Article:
Inside Outside Southwest Magazine
Shadow Cat Adventures was featured in Inside Outside Southwest Magazine.
It’s Mine! No, It’s Mine!
Recreation fights mining for a heavenly paradise
By Colleen Miniuk-Sperry
Standing nervously on the edge of a 60-foot cliff above the fourth of five pools found in Devil’s Canyon, my toes curl in my shoes and my fingers tightly clench the rope. Outfitted in my harness and helmet, it’s not the rappel I’m scared of. An abyss of murky green water resembling pea soup awaits at the end of my rappel, and I’m deathly afraid of being in water where I can’t see my feet.
A deep breath provides enough confidence to start the plunge. After all, I have already swum cautiously through three of the “Five Pools” in Devil’s Canyon without being tragically eaten alive by the monster who subsists on human flesh lurking below the water. Exhaling, I lean back to begin the exhilarating descent, trying to focus on letting the rope glide through my hand and enjoying the spectacular view of deciduous trees intermingling with rugged volcanic spires around me.
As my toes touch the bowl of water, I quickly unhook my harness from the rope and thoughtlessly fall into the water. Fear never felt so good.
Swimming across the bowl on my back, avoiding the thought of the monster nipping at my feet, I watch my 58-year-old mother rappel the first rappel of her life, effortlessly whizzing down the line. Evident by the smile-inducing “yaaahooooooo!” she yells during her descent of the cliff, clearly fear is not in her blood.
As if we were lazily splashing around in a resort hotel pool, my mother and I exchange congratulatory words. Though it may be called Devil’s Canyon, my mother and I decide this is a heavenly paradise. As we pull ourselves over the lip of the bowl wall, our guides, Dana John Wentzel and Ben Greene of Shadow Cat Adventures, reveal that we are not the only ones who have developed a love-at-first-sight affinity for this canyon.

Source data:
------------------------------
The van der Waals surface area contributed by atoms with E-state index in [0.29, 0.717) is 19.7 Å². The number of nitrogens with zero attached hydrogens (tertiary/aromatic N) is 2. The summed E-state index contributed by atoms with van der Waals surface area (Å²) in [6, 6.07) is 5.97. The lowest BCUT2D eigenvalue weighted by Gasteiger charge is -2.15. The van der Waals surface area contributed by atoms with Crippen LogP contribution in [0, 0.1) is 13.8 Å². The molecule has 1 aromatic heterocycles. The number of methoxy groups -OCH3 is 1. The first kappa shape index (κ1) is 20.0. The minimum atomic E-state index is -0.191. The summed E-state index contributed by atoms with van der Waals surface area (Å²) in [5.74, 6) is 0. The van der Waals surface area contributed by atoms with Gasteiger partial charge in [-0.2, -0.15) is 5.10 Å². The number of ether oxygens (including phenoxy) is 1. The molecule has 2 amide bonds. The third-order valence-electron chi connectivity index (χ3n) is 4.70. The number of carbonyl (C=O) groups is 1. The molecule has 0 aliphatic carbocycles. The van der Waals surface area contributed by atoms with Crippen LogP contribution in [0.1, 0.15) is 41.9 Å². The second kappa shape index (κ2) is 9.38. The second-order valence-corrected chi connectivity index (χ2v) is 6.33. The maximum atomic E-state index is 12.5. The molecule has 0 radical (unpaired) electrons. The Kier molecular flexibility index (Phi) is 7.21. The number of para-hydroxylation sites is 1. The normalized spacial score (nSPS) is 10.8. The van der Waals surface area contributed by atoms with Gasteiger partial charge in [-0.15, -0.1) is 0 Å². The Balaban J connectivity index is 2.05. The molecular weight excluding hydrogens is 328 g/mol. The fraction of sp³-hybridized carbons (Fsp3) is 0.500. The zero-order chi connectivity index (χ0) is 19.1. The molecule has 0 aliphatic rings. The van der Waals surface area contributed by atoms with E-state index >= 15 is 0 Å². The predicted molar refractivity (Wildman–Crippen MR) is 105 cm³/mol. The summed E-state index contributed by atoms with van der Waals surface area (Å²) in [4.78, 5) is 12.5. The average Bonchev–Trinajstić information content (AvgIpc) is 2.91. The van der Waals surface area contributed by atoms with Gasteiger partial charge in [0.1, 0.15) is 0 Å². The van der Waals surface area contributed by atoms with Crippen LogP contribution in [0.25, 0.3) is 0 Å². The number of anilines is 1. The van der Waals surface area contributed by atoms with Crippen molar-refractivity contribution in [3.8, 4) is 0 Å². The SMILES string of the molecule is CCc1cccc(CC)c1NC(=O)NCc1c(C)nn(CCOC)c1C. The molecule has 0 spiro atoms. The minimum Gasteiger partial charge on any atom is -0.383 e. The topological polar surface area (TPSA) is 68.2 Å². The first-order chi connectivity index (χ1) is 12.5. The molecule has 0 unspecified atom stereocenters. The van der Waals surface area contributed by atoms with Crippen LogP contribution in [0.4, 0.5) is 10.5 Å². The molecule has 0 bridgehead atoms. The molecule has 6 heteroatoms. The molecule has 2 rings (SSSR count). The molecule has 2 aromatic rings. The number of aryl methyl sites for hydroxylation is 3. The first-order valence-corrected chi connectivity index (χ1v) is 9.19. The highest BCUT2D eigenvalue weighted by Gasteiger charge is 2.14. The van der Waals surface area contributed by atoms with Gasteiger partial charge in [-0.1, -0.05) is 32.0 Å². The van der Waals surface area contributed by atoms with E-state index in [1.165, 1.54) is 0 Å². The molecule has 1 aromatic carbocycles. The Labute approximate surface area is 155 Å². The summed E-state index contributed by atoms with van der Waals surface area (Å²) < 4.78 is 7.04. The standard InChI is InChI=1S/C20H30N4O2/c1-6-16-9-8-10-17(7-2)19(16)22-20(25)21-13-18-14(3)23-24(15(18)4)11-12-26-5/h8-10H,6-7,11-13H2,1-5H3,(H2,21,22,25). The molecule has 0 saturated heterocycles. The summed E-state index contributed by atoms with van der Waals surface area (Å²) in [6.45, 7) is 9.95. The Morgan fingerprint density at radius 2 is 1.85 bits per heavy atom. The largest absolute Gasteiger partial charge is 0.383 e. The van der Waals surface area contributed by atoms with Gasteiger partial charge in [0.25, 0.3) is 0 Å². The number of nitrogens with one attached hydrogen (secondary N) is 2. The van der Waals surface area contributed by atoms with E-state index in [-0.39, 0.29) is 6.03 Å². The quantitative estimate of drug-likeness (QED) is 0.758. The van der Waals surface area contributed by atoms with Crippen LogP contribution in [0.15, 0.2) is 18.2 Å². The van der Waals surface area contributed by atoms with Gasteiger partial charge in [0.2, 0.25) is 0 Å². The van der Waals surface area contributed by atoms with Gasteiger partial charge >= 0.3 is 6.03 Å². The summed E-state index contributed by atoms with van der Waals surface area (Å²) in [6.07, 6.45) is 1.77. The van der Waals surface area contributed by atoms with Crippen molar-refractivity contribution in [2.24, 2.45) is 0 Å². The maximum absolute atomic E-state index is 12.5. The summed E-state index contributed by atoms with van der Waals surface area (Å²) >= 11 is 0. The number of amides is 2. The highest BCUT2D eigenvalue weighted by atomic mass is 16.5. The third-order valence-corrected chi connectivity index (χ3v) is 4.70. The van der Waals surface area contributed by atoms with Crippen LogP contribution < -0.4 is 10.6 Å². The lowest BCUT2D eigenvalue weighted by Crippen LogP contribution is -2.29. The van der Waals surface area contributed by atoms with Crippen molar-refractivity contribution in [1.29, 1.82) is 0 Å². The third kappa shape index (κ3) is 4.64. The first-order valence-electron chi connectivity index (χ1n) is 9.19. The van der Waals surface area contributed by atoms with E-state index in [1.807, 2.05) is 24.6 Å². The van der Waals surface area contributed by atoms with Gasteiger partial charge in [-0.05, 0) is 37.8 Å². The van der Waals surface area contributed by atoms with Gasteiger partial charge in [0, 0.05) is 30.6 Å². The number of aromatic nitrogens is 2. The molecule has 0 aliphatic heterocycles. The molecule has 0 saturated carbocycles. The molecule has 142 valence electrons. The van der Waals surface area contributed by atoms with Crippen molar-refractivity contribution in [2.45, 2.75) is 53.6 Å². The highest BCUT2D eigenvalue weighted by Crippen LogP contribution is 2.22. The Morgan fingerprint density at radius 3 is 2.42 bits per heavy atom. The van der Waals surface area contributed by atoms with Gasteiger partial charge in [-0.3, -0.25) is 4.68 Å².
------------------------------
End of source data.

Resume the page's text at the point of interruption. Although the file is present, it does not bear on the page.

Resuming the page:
Beyond the Five Pools in Lower Devil’s Canyon alluring experienced hikers and canyoneers, Upper Devil’s Canyon attracts novice and world-class climbers alike to areas called the “Pancake House,” “Devil’s Den,” and “The Beach.” Wildlife enthusiasts are wild about Devil’s Canyon since it serves as one of the richest and most diverse riparian areas left in a state where water is rarer than a three-legged crow. In addition, the nearby San Carlos Apache Tribe, which call this canyon “Gaan Canyon” instead of the more foreboding but commonly used name, visit this and the surrounding Oak Flat area annually for ceremonial and acorn harvesting purposes.
Even President Dwight Eisenhower knew how special this area was. In 1955, he signed Public Land Order 1229 to protect the Oak Flat area from future development forever. He obviously knew of this land’s recreational and environmental value. But did he know at the time that lying 7,000 feet below was possibly the largest ore body of copper ever to be found in North America?
The Resolution Copper Mine sure does, and as such, they have developed their own special affinity for this land. A joint venture between two of the world’s most prolific mining companies, the London-based Rio Tinto Group and the Australian-based Broken Hill Properties, the Resolution Copper Mine aims to re-establish the historical Magma Copper Mine northeast of Superior. In order to get to the ore body, though, they need access to approximately 2,400 additional acres of land neighboring the current mine property. They need the Oak Flat.
Congress is currently considering bill “Senate Bill 409: Southeast Arizona Land Exchange and Conservation Act of 2009,” which would allow Resolution Copper Mine to acquire the necessary Oak Flat land in a complex land exchange. What happened to the 1955 presidential order preventing development in this area forever? Congress can overturn a presidential order, and that’s exactly what’s about to happen if Resolution Copper Mine gets its way.
The potential, eye-opening benefits of mining this land have caught the government’s attention. The economic impact is estimated to be more than $46 billion over the mine’s 60-plus year expected lifespan. Federal, state, county, and local tax revenue could generate in excess of $10 billion. Critical jobs would be created in a struggling and desperate economy.
Money and jobs or recreation? And so the-pursuit-of-happiness debate begins.
Though Oak Flat is threatened by the land exchange, Devil’s Canyon is not despite the upper portion residing within the boundaries of unpatented mining claims dating from as far back as 1917. The lower portion sits protected by Arizona state trust land.